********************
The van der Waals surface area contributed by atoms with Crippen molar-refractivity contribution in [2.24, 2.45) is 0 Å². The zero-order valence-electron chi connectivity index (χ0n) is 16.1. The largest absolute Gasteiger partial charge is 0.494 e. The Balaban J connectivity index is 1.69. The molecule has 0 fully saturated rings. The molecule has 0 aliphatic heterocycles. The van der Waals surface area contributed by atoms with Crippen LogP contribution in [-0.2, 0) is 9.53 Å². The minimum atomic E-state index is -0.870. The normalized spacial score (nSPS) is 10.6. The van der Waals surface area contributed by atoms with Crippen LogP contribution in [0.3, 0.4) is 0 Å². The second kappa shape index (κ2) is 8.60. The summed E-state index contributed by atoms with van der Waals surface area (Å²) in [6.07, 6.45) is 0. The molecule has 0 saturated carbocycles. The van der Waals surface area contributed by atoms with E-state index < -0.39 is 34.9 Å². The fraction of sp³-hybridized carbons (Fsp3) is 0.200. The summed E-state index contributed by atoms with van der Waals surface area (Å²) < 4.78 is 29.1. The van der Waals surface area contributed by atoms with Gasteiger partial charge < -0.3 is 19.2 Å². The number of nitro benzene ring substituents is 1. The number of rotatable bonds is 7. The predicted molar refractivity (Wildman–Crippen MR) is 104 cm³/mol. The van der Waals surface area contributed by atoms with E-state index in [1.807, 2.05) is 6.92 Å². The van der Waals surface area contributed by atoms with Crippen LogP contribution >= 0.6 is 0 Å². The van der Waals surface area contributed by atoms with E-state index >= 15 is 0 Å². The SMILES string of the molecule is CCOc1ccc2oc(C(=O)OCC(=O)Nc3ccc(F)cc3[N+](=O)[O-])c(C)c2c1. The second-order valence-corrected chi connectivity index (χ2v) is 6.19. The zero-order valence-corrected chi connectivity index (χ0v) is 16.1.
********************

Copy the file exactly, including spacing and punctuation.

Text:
The van der Waals surface area contributed by atoms with Crippen molar-refractivity contribution in [2.24, 2.45) is 0 Å². The zero-order valence-electron chi connectivity index (χ0n) is 16.1. The largest absolute Gasteiger partial charge is 0.494 e. The Balaban J connectivity index is 1.69. The molecule has 0 fully saturated rings. The molecule has 0 aliphatic heterocycles. The van der Waals surface area contributed by atoms with Crippen LogP contribution in [-0.2, 0) is 9.53 Å². The minimum atomic E-state index is -0.870. The normalized spacial score (nSPS) is 10.6. The van der Waals surface area contributed by atoms with Crippen LogP contribution in [0.3, 0.4) is 0 Å². The second kappa shape index (κ2) is 8.60. The summed E-state index contributed by atoms with van der Waals surface area (Å²) in [6.07, 6.45) is 0. The molecule has 0 saturated carbocycles. The van der Waals surface area contributed by atoms with E-state index < -0.39 is 34.9 Å². The fraction of sp³-hybridized carbons (Fsp3) is 0.200. The summed E-state index contributed by atoms with van der Waals surface area (Å²) < 4.78 is 29.1. The van der Waals surface area contributed by atoms with Gasteiger partial charge < -0.3 is 19.2 Å². The number of nitro benzene ring substituents is 1. The number of rotatable bonds is 7. The predicted molar refractivity (Wildman–Crippen MR) is 104 cm³/mol. The van der Waals surface area contributed by atoms with E-state index in [1.807, 2.05) is 6.92 Å². The van der Waals surface area contributed by atoms with Crippen LogP contribution >= 0.6 is 0 Å². The van der Waals surface area contributed by atoms with E-state index >= 15 is 0 Å². The SMILES string of the molecule is CCOc1ccc2oc(C(=O)OCC(=O)Nc3ccc(F)cc3[N+](=O)[O-])c(C)c2c1. The second-order valence-corrected chi connectivity index (χ2v) is 6.19. The zero-order valence-corrected chi connectivity index (χ0v) is 16.1.